Getting out of the Bubble (Wrap)

Such alarming figures and imminent dangers need to be fixed with an immediate action, without a flinch. The only convenient way to reduce this is by handling the space of eatery-apps because even the strongest pep-talks to the civilians won’t help in an immediate dip in the waste. Eatery-apps must be unrelenting when it comes to strict-no-usage of plastic cutlery or at least have an option so that a user, while ordering, can opt out of plastic cutlery. For the liquid items, glass jars or eco-friendly plastic containers can be used.

And I feel this would give a kick start to control the pollution! The fun thing is we don’t have to really think radical; we need to be just a little more nostalgic. Every answer we need lies in our childhood memories.

Even though, urbanisation and modernisation unfolded multiple times in various parts of India, the ‘kulhard chai’ would anytime beat a five- or seven-star high-tea. This, quite literally, keeps us connected to the geography of our country and has not reported any harmful disposable issues so far. The eco-friendly translate-clay terracotta cups are biodegradable and very affordable; and hence, the reason why they are thrown away straight after usage. This, surely, can be a small step towards manufacturing and using cutlery made in a similar way as that of these ‘kulhard cups’. But with the pros, there are some cons. Making a ‘kulhad’ article requires top-grade fertile soil and producing them on a large scale results in the decline of fertile top soil of many areas which requires thousands of years for replenishment.

Going back to the old school-days, ‘roti’ packed in ‘foil cover’ was a matter of prestige and the ones which had it all covered in ‘cloth’ were looked down upon as tacky. Now, excessive usage of aluminium foil cannot be hidden in the veil of style – because its harmful effects, both on our body and to the nature, shine as loud as the foil. Although it is better than the plastic wrappers and zip-lock bags, but that doesn’t make a foil any less unfavourable. Aluminum foil takes about 400 years to break down. Although it is recyclable, most of it ends up in the oceans or landfills because of our careless actions.

In this reign of fancy but harmful cutlery, there is an alarming need for an alternative to it. Introducing and using edible cutlery is one more small step to begin with – we can use edible spoons and forks and it would not need us to change our habits in a major way too.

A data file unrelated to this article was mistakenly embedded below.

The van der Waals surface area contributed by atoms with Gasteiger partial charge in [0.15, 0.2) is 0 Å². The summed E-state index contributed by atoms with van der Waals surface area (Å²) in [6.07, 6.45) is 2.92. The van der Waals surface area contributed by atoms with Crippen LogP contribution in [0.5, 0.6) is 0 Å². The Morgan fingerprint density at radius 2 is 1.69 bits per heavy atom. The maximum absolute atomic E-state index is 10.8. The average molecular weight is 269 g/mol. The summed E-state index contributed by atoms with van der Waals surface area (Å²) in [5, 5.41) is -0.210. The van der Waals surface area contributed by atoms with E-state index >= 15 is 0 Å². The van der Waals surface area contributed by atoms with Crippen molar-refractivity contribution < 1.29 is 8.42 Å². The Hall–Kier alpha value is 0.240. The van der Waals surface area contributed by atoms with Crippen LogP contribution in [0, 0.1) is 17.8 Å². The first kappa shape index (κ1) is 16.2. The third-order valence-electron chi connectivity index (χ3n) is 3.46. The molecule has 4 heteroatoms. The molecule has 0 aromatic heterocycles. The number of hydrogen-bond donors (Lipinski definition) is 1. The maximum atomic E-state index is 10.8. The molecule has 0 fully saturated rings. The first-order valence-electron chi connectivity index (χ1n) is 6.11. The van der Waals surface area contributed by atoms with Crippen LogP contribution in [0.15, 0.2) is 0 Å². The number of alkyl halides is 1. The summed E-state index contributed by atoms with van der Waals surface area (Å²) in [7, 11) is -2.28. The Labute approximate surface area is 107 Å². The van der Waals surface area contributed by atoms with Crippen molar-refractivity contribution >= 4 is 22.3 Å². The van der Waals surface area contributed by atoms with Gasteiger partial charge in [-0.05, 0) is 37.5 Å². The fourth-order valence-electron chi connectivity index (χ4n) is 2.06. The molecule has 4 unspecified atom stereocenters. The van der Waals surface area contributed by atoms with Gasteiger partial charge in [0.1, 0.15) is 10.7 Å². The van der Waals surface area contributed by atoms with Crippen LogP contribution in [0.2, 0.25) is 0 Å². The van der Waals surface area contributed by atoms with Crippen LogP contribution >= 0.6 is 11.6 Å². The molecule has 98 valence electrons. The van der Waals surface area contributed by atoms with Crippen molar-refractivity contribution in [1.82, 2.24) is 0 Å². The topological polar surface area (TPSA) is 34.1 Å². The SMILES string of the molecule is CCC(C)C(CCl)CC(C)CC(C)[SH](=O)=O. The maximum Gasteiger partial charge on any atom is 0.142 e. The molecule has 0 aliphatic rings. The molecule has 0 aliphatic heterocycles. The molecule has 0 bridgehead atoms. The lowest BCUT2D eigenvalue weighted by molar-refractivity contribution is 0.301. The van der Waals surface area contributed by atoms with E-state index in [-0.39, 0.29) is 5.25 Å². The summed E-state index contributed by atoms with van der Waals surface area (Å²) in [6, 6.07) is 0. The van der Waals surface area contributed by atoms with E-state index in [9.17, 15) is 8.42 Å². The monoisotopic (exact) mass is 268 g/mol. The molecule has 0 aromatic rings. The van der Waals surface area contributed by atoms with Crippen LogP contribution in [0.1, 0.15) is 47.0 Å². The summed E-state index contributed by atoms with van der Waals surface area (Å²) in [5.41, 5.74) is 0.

Water usage of edible spoons: Less than two per cent of the weight per spoon; Shelf Life: About 2 years

One such campaign of manufacturing edible cutlery was started by Sarah Munir for Bakeys. She said, “The more we create, the more competitive we become with plastic, which is still so prevalent around the world!” The world’s first edible cutlery line is made of three flours: rice, wheat, and sorghum. So many possibilities, if we know how to dig into them.

Of the energy it takes to produce one plastic utensil, 100 sorghum-based spoons can be produced and in comparison to Corn/PLA (Poly Lactic Acid), 50 can be produced. Energy costs are minimised through a semi-automatic process that minimises waste and maximises efficiency. Also, the low usage of water in the production of each spoon (Less than two per cent of the weight per spoon), allows spoons to have a very long shelf life, up to 2 years, while maintaining their crispness. Moreover, these spoons are fully vegan, preservative-free, trans fat-free, dairy-free and operate on principles of fair trade.

The alternatives to the plastic cutlery have already been introduced worldwide. Now that we are slightly more aware about the staggering numbers of plastic waste and their scary effects, it is our duty towards the nature to try to undo what we were doing, knowingly or unknowingly. Because if we won’t, who will? If not now, then when?
One spoon at a time, shall we?

By Hridaya Khatri

(Images in the article: Courtesy Shutterstock)